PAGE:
You may also notice that the @ApiModelProperty annotations contain quite some extra information. Most important to us is the required field and the allowableValues field. The required field is useful because the automatic client code generators will use it to determine if the developer on the “other end” has to do a null check or not.

The allowableValues on the other hand will give the client some useful hints on what is accepted or not. It can take two forms: either a comma-separated list of values, or the formats range[1,2] or range(1,2). The former will act like an enum, while the latter will determine the string length or acceptable number ranges for the input value.

Important! The @ApiModelProperty annotation does not provide any validation, it only documents, unless you pull in and configure the springfox-bean-validators package. However, my preferred way is different.

Finally, before we get to validation, let’s take a look at the entities. We can modify our BlogPost entity as follows:

package at.pasztor.backend.post.entity;

import com.fasterxml.jackson.annotation.JsonProperty;
import io.swagger.annotations.ApiModelProperty;

import javax.persistence.Column;
import javax.persistence.Entity;
import javax.persistence.Id;
import javax.persistence.Table;
import javax.validation.constraints.Pattern;

@Entity(name = "posts")
@Table(name = "posts")
public class BlogPost {
    @Id
    @Column(nullable = false)
    @ApiModelProperty(
        required = true,
        value = "URL slug",
        notes = "URL part of this blog post.",
        allowableValues = "range(1,255)",
        position = 0
    )
    @Pattern(regexp = "[A-Za-z0-9\\-]+")
    @JsonProperty(required = true, index = 0)
    public final String slug;

    @ApiModelProperty(
        required = true,
        value = "Title",
        notes = "User-visible title of this post",
        allowableValues = "range(1,255)",
        position = 1
    )
    @JsonProperty(required = true, index = 1)
    @Column(nullable = false)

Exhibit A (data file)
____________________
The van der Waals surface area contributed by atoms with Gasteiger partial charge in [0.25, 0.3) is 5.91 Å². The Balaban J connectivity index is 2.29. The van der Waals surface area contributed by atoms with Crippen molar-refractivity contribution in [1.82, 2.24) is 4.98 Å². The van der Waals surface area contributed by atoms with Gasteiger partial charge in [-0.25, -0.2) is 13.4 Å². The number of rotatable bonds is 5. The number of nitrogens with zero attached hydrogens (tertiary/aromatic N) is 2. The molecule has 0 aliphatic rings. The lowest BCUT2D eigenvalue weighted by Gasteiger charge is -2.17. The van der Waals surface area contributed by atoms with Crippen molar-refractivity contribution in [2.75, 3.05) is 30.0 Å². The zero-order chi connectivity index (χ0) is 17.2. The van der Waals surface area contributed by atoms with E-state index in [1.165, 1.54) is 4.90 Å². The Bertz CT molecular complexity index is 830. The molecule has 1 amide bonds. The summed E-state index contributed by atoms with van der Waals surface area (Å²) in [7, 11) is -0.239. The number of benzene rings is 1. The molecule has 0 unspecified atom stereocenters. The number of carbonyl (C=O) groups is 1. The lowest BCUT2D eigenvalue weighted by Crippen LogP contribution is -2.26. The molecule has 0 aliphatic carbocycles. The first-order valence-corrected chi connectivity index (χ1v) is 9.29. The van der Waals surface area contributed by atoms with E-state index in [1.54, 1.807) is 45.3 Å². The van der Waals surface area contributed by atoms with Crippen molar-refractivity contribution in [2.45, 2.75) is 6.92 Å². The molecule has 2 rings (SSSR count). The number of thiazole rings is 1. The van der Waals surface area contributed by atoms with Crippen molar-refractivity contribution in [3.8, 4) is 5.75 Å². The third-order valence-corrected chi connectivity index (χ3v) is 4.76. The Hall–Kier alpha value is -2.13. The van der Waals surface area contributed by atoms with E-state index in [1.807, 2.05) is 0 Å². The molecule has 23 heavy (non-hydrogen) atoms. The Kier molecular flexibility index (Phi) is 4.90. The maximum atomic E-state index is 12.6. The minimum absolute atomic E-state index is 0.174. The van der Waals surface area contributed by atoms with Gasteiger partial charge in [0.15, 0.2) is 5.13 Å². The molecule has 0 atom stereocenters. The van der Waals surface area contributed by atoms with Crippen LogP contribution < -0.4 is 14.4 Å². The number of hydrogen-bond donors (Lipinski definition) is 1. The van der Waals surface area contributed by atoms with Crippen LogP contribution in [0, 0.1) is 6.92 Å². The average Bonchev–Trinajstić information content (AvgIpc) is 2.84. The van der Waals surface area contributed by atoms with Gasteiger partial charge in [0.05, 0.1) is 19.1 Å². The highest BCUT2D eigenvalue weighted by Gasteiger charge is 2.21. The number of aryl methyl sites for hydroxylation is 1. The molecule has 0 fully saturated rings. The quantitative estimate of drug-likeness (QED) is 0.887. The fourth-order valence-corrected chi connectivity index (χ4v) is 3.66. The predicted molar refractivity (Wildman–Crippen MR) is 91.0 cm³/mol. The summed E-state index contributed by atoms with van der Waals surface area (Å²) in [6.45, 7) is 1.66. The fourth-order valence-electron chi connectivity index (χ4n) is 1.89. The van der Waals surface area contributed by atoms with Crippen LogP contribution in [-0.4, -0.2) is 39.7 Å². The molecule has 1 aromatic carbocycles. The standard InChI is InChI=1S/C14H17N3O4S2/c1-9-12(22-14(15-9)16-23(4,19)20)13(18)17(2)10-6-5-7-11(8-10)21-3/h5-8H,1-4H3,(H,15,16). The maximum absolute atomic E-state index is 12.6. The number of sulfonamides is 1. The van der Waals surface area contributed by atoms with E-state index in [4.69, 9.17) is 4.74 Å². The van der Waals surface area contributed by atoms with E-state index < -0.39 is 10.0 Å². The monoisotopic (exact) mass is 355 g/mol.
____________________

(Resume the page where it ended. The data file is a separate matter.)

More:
public final String title;

    @ApiModelProperty(
        required = true,
        value = "Content",
        notes = "Content of this blog post",
        allowableValues = "range(0,65535)",
        position = 2,
        allowEmptyValue = true
    )
    @JsonProperty(required = true, index = 2)
    @Column(nullable = false, length = 65535)
    public final String content;

    //...
}

Now, I know, this is getting pretty ugly, we’ll clean this up a bit more in this article, and we will split it in the next article.

Validation

Now, here comes the tricky part: we have, so far, documented what constraints our variables should abide by. However, this does not guarantee that it will be so. We will actually have to validate the input from our users.

This is very, very important. Just because we document it, does not mean it will be so, and a skilled attacker could submit, for example, a way too long content and fill up your disk or something similar.

So we need to validate the input that we receive. There most classic method is to simply add validation to our controller:

public class BlogPostController {
    //...
    
    @RequestMapping(
                method = RequestMethod.POST,
                consumes = MediaType.APPLICATION_JSON_VALUE,
                produces = MediaType.APPLICATION_JSON_VALUE
        )
        public BlogPost create(
            @ApiParam(required = true)
            @RequestBody
            BlogPostCreateRequest request
        ) {
            if (request.slug.length() > 255) {
                throw new Exception();
            }
            //More stuff like this
        
            BlogPost post = new BlogPost(
                    request.slug,
                    request.title,
                    request.content
            );
            storage.store(post);
            return post;
        }

    //...
}

Now, this is good, but let’s actually follow best practices and make sure our entity, our BlogPost can never be created in an invalid state:

public class BlogPost {
    //...
    public BlogPost(
            String slug,
            String title,
            String content